How to not stick to your tuba: Tips for parade performers in bitter cold

John McDevitt
November 21, 2018 - 4:00 am
Organizers prepare for the 99th annual Philadelphia Thanksgiving Day Parade.

John McDevitt/KYW Newsradio


PHILADELPHIA (KYW Newsradio) — Final preparations are underway for Philadelphia's 99th annual Thanksgiving Day Parade along the Benjamin Franklin Parkway.

More than 4,000 marchers will parade throughout the city Thursday, and with many parade participants coming from warmer climates — including Hawaii — organizers are offering some tips on performing in the frigid temperatures.

Officials for the country's oldest parade are monitoring the winds and working out the kinks in contingency plans to safely maneuver floats, marching bands and helium balloons through the streets.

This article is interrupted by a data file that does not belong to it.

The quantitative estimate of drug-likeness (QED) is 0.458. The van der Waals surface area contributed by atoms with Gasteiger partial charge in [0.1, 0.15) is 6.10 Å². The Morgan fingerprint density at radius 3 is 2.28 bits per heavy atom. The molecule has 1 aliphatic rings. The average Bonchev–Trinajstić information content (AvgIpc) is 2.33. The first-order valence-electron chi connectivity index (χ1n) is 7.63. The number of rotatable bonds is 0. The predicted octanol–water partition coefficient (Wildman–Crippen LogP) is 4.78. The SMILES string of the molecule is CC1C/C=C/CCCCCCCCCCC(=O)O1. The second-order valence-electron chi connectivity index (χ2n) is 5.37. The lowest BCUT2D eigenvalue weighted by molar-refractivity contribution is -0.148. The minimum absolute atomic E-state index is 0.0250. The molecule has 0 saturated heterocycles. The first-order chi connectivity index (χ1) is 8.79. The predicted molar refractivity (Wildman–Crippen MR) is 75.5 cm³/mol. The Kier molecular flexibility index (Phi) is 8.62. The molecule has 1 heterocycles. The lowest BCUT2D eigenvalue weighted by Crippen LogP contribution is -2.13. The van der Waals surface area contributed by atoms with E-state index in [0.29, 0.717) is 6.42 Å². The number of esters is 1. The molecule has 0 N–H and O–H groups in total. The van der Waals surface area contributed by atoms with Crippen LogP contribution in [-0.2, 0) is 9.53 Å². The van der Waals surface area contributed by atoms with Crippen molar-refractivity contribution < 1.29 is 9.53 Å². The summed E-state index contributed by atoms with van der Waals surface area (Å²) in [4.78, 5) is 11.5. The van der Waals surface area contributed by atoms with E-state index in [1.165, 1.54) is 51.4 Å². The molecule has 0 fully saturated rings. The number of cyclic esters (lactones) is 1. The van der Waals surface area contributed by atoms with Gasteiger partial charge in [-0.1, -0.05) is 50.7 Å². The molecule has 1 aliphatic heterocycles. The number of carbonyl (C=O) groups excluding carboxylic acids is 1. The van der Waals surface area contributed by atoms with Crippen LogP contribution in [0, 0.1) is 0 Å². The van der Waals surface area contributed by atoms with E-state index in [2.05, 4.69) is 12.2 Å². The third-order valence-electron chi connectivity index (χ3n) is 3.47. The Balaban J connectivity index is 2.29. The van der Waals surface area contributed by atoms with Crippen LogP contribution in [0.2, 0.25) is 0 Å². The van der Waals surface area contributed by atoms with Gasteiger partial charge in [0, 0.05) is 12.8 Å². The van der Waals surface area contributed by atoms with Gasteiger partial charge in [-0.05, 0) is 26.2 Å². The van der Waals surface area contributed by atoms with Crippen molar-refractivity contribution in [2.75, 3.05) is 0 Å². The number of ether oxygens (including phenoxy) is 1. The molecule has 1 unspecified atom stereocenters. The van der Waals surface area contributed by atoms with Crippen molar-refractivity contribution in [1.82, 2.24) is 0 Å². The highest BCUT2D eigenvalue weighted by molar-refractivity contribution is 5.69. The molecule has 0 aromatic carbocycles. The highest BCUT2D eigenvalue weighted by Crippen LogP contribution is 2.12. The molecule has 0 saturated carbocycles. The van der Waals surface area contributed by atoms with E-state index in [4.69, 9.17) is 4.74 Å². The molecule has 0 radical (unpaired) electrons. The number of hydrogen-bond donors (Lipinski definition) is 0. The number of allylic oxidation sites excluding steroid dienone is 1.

"The threshold of when a large balloon theoretically can't fly is at 20 to 22 sustained mile-an-hour winds," said Todd Marcocci, parade co-producer, who is entering his 29th year with the parade.

The day is expected to be sunny but only reach a high around 30 degrees with winds near 15 miles per hour, and the temperature should fall into the teens at night.

"Health and safety for everybody is of the No. 1 priority."

He said organizers have been letting marching bands in on a secret: How do bands keep playing their music if it gets too cold?

Marcocci said the answer is equal parts of glycerin and water.

"By putting it in an eyedropper into the horn valves of the brass instruments, then it doesn't freeze."

And for those who don't already know, bundle up in multiple layers on Thursday.